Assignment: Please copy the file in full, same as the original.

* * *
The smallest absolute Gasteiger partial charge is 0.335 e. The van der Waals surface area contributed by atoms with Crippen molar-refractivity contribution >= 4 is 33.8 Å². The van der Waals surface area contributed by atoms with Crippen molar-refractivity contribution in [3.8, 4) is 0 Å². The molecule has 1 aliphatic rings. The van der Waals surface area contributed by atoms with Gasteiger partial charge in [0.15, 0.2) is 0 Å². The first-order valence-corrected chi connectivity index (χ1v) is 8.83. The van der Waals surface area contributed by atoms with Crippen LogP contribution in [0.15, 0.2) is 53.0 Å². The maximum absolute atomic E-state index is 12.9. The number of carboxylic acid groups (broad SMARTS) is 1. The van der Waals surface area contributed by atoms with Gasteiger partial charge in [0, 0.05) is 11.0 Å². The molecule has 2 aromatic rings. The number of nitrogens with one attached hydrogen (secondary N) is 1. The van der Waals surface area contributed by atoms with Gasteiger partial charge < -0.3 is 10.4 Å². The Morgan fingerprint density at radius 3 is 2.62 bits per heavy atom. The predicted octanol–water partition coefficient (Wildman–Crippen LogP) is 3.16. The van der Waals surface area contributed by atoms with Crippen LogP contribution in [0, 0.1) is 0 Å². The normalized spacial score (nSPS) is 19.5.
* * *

The smallest absolute Gasteiger partial charge is 0.335 e. The van der Waals surface area contributed by atoms with Crippen molar-refractivity contribution >= 4 is 33.8 Å². The van der Waals surface area contributed by atoms with Crippen molar-refractivity contribution in [3.8, 4) is 0 Å². The molecule has 1 aliphatic rings. The van der Waals surface area contributed by atoms with Gasteiger partial charge in [0.15, 0.2) is 0 Å². The first-order valence-corrected chi connectivity index (χ1v) is 8.83. The van der Waals surface area contributed by atoms with Crippen LogP contribution in [0.15, 0.2) is 53.0 Å². The maximum absolute atomic E-state index is 12.9. The number of carboxylic acid groups (broad SMARTS) is 1. The van der Waals surface area contributed by atoms with Gasteiger partial charge in [0, 0.05) is 11.0 Å². The molecule has 2 aromatic rings. The number of nitrogens with one attached hydrogen (secondary N) is 1. The van der Waals surface area contributed by atoms with Gasteiger partial charge < -0.3 is 10.4 Å². The Morgan fingerprint density at radius 3 is 2.62 bits per heavy atom. The predicted octanol–water partition coefficient (Wildman–Crippen LogP) is 3.16. The van der Waals surface area contributed by atoms with Crippen LogP contribution in [0, 0.1) is 0 Å². The normalized spacial score (nSPS) is 19.5.